I wish I liked it. But I don’t. I do hope you enjoy “The Lair of LeChuck,” though! And feel free to read my opinions.
I mean, that’s about it.
Not content to only chat with Dom one time, Laura Cress has upped the ante:
I haven’t had a chance to listen yet, but apparently the topic of conversation is Sea of Thieves: The Legend of Monkey Island — go listen if that’a your jam.
It's been two years since our inquiry into the public access TV show Fiction by Louie was published and we took home all those Pulitzers. Like any artistic masterpiece, it included a single imperfection to avoid offending the divine. Alerted by Remi’s cynical-minded promotion of the article on Bluesky this week, Dave Grossman caught the mistake and brought it to our attention.
One of the tidbits that appears in the article is that a MIDI track used in the show was composed by the familiar name of Patrick Mundy. Thinking that I could trust my memory of The Secret of Monkey Island opening credits, I styled him as “Patrick Mundy of Earwax Productions fame,” but Dave points out to us that the composer was in fact separate from the Earwax guys. A quick revisit of the game's opener shows that I was indeed blending credits in my head:
Dave further notes that Mundy was the composer of the music heard when navigating Guybrush around the top-down views of Mêlée Island and Monkey Island. I didn’t know that before, and as we’ve established I know everything, so it seems this all worked out profitably in the end. Though it will be your instinct, I assure you there is no need to thank me.
Well, hell, a year has passed? Return to Monkey Island has hit its first birthday, and so we went crazy and published a newsletter looking at the timeline up to its release.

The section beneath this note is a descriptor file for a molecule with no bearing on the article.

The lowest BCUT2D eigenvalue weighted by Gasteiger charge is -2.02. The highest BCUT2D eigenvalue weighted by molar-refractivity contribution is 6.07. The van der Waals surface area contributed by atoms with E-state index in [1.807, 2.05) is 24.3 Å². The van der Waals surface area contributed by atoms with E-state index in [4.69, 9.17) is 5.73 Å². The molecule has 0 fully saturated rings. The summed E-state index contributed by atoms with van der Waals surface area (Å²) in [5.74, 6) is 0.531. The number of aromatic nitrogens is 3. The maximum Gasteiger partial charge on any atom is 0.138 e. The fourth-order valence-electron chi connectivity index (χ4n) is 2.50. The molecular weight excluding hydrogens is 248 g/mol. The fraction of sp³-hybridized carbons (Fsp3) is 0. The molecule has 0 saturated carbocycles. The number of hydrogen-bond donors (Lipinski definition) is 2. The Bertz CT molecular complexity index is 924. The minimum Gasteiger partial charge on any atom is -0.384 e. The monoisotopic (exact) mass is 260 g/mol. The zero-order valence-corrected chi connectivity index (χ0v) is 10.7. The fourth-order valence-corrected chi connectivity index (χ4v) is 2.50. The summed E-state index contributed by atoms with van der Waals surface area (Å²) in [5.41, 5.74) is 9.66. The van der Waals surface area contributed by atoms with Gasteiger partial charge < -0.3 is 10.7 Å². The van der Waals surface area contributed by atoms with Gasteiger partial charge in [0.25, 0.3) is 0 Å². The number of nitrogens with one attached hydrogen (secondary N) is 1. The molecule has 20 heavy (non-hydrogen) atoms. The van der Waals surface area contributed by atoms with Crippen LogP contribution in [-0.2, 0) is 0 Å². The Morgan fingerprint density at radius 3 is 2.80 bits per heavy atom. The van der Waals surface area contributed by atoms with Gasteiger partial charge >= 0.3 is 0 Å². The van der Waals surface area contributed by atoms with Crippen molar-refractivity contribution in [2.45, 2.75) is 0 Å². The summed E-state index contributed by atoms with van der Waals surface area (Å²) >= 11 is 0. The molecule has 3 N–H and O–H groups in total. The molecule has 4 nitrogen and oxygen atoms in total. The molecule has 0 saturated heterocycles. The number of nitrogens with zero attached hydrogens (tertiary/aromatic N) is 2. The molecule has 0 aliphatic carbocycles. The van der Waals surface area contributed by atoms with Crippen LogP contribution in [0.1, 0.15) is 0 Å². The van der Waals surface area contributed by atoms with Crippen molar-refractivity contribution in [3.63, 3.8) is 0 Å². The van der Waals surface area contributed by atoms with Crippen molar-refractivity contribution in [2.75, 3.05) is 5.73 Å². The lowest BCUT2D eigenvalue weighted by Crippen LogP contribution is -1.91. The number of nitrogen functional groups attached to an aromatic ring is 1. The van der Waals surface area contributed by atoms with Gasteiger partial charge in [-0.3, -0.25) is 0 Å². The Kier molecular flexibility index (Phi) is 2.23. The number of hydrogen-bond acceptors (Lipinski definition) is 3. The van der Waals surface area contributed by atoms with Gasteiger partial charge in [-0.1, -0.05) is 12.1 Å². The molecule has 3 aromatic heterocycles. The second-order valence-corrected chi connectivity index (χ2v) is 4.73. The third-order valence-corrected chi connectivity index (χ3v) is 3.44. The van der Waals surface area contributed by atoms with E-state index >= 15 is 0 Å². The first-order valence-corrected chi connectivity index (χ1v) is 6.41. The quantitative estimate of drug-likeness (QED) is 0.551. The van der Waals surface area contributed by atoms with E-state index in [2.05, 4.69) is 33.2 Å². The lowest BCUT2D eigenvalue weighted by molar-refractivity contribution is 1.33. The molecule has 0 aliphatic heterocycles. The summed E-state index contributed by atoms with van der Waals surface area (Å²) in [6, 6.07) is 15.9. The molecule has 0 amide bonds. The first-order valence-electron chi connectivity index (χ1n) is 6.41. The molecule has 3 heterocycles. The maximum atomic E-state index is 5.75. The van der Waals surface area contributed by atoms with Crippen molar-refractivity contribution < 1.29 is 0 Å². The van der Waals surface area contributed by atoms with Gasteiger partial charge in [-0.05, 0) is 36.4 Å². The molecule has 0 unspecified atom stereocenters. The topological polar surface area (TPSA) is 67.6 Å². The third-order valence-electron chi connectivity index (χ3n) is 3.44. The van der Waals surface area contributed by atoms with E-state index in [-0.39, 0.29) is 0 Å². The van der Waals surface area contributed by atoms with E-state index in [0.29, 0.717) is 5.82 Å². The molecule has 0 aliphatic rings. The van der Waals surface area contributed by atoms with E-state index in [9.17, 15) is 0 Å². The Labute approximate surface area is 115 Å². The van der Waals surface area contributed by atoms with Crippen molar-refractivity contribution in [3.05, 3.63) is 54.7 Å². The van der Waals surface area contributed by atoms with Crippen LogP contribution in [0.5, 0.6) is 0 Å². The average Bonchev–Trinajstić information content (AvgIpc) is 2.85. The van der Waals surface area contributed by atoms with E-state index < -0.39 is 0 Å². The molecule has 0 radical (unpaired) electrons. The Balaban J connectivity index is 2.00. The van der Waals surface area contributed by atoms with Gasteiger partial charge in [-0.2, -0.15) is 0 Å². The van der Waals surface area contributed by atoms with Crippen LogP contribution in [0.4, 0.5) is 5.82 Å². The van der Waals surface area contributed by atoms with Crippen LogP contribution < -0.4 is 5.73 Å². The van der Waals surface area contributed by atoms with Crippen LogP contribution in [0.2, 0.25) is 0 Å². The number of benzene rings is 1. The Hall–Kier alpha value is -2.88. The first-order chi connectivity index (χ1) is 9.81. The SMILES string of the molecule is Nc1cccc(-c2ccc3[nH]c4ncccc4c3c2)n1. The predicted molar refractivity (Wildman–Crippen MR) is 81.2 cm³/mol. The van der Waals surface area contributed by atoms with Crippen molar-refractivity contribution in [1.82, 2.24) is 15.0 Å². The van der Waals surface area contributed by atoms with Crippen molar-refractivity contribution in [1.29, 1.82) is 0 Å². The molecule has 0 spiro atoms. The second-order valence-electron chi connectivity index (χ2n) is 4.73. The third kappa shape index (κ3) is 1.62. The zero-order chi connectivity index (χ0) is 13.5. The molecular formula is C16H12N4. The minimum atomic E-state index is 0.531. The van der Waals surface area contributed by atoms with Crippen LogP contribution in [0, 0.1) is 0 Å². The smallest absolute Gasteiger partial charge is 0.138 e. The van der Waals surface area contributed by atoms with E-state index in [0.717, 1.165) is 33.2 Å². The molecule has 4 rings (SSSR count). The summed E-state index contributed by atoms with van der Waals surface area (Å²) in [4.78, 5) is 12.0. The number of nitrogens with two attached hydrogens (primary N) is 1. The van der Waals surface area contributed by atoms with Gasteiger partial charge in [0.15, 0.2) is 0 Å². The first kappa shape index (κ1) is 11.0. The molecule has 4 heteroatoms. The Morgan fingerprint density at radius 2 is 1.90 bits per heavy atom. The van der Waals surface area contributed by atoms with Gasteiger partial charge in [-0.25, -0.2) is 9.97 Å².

As for other celebrations, we are hearing rumblings that some official “stuff” may hit soon.
Oh, and feel free to subscribe to the newsletter! As things have gone a bit quiet, it won’t hit your inbox that often, so there’s really no reason for you not to.
Update! The official celebration begins with the ReMI crew picking their favorite parts of the game.
And so it starts, the collectibles, albeit digitally only for now.
While I’m not familiar with Qobuz, the service will make the ReMI soundtrack available for sale tomorrow. The caveats are that it is CD length and CD quality, but whatever—this is, by all measures, great news. (Ungrateful bastard as I am, I’d like to see it on vinyl, too.)
I have no idea if it’s the same album as will be included with the LRG box. Either way, this will be available tomorrow so go get ready to grab it.
Source: The Forums
Just because we slow down doesn’t mean the rest of the world does the same.
First, as you’re well aware, we’re quickly approaching ReMI’s first anniversary. And during the last few weeks, Terrible Toybox has gotten quite busy on the sosh. Today, for example, over on their Facebook page, Rex has tossed out a piece of concept art alongside a short anecdote. (It’s also over on Xitter, so pick your poison.) Keep an eye out for more.
And that’s all!
If you missed out on the last few episodes of Conversations with Curtis (as we have), it’s time to catch up. And what better place to start than with this Kyle Balda interview? Balda is mostly famous for being the intern behind the DOTT credit screen (our CEO’s favorite game ) and also directed small indie features like Minions.
Boss Fight Books is now taking pre-orders for their upcoming release of the Oral History of Day of the Tentacle, available in both paperback and e-book formats.